Magic the Gathering
Type III Tournament Deck Format.
Type III is not a recognised or sanctioned tournament deck format – Yet.
It was borne out of various recent thoughts as well as other things I have seen and read lately. I think it fills a void in the MTG universe. What do you think?
Type III format
1. Decks can be composed of any cards issued from 4th edition onwards including basic sets and expansions. Thus Alpha, Beta, Unlimited and Revised cards are implicitly not allowed unless reprinted in a later form. Certain cards are specifically banned though (see below).
2. Also disallowed are any promotional cards or ‘non-standard’ cards, or any which do not have the standard Magic the Gathering ‘Deckmaster’ card back. ‘Unglued’ & ‘Poker’ cards are not allowed.
3. Each Type III deck shall consist of a minimum of 45 cards and a maximum of 100.
4. An optional sideboard, if you have one, must be exactly 15 cards.
5. No more than 4 of any card which is not a basic land can be in the combination of deck and sideboard.
6. Each Type III deck can have a maximum of 12 ‘Uncommon’ or ‘Rare’ cards, plus the number of ‘Rare’ cards must not exceed 4.
7. Each Type III deck must have a minimum of 6 cards of one basic land type AND 6 cards of another basic land type.
Or the deck must have a minimum of 4 cards of three basic land types
Or the deck must have a minimum of 3 cards of four basic land types
Or the deck must have a minimum of 2 cards of all five basic land types.
8. The following cards are explicitly banned
Amulet of Quoz Hypnotic Specter Ivory Tower
Serendib Efreet Bronze Tablet Mind Twist
Jeweled Bird Balance Zuran Orb
Kird Ape Mana Crypt Strip Mine
Tempest Efreet Candelabra of Tawnos Timmerian Fiends
Channel Falling Star Divine Intervention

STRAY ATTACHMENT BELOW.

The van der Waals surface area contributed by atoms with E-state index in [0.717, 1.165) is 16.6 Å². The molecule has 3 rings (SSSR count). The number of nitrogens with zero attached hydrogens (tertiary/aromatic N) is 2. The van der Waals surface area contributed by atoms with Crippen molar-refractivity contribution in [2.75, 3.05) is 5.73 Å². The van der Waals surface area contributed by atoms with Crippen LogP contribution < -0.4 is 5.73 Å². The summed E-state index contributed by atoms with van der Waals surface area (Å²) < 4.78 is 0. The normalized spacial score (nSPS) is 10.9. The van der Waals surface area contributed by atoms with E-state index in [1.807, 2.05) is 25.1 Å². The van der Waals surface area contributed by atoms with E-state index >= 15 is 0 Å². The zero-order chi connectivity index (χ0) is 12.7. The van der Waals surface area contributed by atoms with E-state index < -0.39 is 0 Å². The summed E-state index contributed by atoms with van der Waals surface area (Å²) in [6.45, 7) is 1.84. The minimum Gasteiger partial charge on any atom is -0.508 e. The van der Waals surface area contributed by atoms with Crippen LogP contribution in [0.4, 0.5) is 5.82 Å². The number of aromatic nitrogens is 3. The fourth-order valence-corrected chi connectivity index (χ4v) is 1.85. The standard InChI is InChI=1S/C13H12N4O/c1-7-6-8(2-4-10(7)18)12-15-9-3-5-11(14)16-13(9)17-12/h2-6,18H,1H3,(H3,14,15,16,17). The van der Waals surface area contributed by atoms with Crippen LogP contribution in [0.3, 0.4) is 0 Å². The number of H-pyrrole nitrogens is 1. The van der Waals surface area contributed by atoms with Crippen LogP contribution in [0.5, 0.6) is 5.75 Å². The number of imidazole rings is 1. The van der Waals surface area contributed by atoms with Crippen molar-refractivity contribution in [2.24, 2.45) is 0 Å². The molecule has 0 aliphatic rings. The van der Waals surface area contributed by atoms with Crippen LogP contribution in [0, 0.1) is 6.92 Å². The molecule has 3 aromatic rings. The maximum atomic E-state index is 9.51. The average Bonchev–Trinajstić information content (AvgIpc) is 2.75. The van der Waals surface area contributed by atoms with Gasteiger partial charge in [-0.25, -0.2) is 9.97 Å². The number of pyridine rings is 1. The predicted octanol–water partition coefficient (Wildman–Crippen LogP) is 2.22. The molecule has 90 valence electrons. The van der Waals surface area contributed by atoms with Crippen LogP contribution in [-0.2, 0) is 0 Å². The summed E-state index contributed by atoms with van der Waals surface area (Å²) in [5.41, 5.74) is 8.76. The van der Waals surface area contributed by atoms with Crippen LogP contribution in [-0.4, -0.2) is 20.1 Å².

9. There are no ‘restricted’ cards.
Why should people play Type III decks ?
1. More variety: Unlike so called ‘Peasant’ decks, four ‘Rare’ and 8 ‘Uncommon’ cards are allowed thus allowing more variety in the decks that are created. It is a fact that many deck strategies revolve around their ‘Rare’ and ‘Uncommon’ cards. Because dual or multi-coloured decks are effectively forced there will also be more variety. There are 10 dual deck combinations alone ! The choice of cards is also vast, and again this should encourage variety.
2. Protected Investment: Apart from the early sets (and how many people have or can afford these anyway), all the cards people have collected over the years and all the ideas for decks will generally still be valid. True, single colour decks will no longer be valid, but this will just add interest as people have to think up new ways to re-create their favourite decks. New sets or expansions will add value to a collection not render cards redundant as they do today.
3. Level Playing Field: Because the number of ‘Rares’ and ‘Uncommons’ are limited and the expensive early ‘experimental’ cards are banned (implicitly or explicitly) almost anyone should be able to construct a top rate Type III deck that could rank alongside the best in the world. Anyone should be able to build and play the decks that win major tournaments and even improve on them.